David Patrick Reynolds of Kensington last saw his bride Renu, 23, when they went to break the news of their elopement to her father, an employe of the Embassy of India. They hoped to receive the family's blessing.

Instead, P.K. Malhotra, his wife and son reacted violently, Reynolds said. They locked a sobbing, struggling Renu into a bedroom, shoved Reynolds and two friends out of the Silver Spring apartment, tore up the marriage certificate and retreated behind the solid wall of diplomatic immunity.

"We knew they would take it rough," Reynolds, 26, said yesterday at the home of a friend, alternately crying and shaking his head in disbelief, "but we didn't think they'd go wild. We just thought they'd disown her."

Reynolds fears that the family, which has been here four years, will try to send his wife back to India, a threat they had previously used when they thought her behavior was too Americanized, he said.

In tradition-bound India, parents often arrange marriages for their children. The Malhotras, who wear native dress, had warned their daughter, who favors T-shirts and blue jeans, that they expected her to marry an Indian of their choice, according to Reynolds.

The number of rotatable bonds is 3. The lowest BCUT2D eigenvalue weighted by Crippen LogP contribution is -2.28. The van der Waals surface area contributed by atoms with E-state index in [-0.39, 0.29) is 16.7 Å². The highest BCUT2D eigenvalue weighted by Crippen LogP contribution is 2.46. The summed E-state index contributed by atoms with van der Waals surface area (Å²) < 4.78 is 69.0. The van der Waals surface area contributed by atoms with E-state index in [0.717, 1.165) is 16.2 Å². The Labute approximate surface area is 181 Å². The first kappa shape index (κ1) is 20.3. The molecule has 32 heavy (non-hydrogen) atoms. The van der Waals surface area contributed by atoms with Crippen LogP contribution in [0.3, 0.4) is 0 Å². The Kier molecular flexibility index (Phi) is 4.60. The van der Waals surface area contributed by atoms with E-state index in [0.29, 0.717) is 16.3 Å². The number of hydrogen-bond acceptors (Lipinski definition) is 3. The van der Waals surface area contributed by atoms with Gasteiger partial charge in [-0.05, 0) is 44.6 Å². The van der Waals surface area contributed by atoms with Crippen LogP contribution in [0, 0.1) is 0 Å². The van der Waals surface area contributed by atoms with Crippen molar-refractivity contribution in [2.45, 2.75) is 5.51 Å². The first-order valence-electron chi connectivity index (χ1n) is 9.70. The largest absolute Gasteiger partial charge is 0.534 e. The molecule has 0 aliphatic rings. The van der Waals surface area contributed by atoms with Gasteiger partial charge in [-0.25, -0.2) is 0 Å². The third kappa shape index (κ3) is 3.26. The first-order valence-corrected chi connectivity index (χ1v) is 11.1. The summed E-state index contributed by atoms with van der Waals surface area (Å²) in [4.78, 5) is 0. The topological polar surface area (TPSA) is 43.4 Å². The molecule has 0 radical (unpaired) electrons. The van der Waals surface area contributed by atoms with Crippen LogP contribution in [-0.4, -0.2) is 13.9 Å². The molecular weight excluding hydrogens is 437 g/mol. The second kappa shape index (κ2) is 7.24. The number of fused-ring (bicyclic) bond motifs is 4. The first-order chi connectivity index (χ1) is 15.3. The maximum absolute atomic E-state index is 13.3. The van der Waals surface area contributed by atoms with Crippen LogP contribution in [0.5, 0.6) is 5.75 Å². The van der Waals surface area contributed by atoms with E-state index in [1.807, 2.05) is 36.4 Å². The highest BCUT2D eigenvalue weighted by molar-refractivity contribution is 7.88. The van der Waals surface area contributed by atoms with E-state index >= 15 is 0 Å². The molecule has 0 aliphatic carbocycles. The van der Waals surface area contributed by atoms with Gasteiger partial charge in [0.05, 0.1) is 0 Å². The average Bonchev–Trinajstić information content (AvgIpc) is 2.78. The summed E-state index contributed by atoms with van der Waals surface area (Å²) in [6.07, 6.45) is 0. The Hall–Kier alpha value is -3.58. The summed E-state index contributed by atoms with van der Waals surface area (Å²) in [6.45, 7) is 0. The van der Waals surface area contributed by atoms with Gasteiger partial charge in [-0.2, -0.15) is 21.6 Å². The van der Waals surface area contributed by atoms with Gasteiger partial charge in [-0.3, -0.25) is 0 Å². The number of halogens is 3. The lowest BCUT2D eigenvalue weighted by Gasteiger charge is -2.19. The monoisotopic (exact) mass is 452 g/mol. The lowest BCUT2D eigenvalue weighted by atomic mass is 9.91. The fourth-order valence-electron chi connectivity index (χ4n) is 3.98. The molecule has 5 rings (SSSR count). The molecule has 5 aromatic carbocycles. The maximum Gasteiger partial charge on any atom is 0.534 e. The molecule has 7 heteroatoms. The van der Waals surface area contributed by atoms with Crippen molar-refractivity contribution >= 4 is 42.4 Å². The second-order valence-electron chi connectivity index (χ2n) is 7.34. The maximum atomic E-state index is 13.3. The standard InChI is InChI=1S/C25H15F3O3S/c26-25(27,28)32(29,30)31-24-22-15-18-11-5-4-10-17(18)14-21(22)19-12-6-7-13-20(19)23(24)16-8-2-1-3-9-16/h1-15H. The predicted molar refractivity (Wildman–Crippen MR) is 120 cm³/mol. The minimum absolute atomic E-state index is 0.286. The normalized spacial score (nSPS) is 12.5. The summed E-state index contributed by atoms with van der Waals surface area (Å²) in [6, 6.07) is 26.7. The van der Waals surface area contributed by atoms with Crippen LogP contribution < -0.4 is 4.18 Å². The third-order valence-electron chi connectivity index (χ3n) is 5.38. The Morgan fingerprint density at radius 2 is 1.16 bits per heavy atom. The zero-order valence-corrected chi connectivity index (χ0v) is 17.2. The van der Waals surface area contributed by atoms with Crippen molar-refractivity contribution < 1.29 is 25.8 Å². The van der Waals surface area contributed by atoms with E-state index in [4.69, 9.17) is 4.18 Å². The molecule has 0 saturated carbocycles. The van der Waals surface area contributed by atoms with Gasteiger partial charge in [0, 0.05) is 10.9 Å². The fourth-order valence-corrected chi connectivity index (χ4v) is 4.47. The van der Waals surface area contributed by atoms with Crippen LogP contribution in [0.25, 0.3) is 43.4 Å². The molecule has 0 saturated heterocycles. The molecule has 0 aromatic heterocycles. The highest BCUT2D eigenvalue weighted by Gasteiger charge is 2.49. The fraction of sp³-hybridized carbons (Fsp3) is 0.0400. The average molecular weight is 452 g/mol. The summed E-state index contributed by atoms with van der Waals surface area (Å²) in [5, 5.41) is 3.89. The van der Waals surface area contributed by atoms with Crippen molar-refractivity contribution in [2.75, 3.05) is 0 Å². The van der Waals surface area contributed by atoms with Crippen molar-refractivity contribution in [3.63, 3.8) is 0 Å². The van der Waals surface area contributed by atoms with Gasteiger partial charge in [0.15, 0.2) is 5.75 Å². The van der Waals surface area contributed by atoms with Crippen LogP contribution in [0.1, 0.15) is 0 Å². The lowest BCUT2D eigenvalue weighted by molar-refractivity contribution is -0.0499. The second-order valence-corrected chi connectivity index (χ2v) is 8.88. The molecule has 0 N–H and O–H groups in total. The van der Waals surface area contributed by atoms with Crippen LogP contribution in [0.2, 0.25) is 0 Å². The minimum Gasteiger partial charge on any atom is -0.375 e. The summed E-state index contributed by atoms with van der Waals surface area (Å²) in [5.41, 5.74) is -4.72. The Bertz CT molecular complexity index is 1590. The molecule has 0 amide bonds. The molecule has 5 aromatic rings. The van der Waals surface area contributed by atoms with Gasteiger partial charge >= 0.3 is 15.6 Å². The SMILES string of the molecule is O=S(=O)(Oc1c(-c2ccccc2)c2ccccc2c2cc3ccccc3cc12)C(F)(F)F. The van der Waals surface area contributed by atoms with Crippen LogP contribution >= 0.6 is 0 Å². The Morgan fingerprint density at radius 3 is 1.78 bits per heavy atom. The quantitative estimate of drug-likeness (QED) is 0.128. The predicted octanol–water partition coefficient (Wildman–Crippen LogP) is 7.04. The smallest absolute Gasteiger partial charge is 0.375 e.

The couple met 2 1/2 months ago at Computer Systems Inc. in Beltsville, where they work as computer operators, and immediately launched an intense, secret courtship with the aid of friends and coworkers.

Renu Malhotra had never told her parents she was dating Reynolds because she knew they did not want her to become involved with an American, Reynolds said.

Yesterday, Reynolds was at a loss on how to cope with the situation, he said.

P.K. Malhotra is an economic adviser at the Embassy of India and has diplomatic immunity for himself and his apartment, said Montgomery County police, who were called to the home Friday night by Reynolds and his friends. Police spokesman Cpl. Phillip Caswell said the police could not get involved because the daughter was in no physical danger.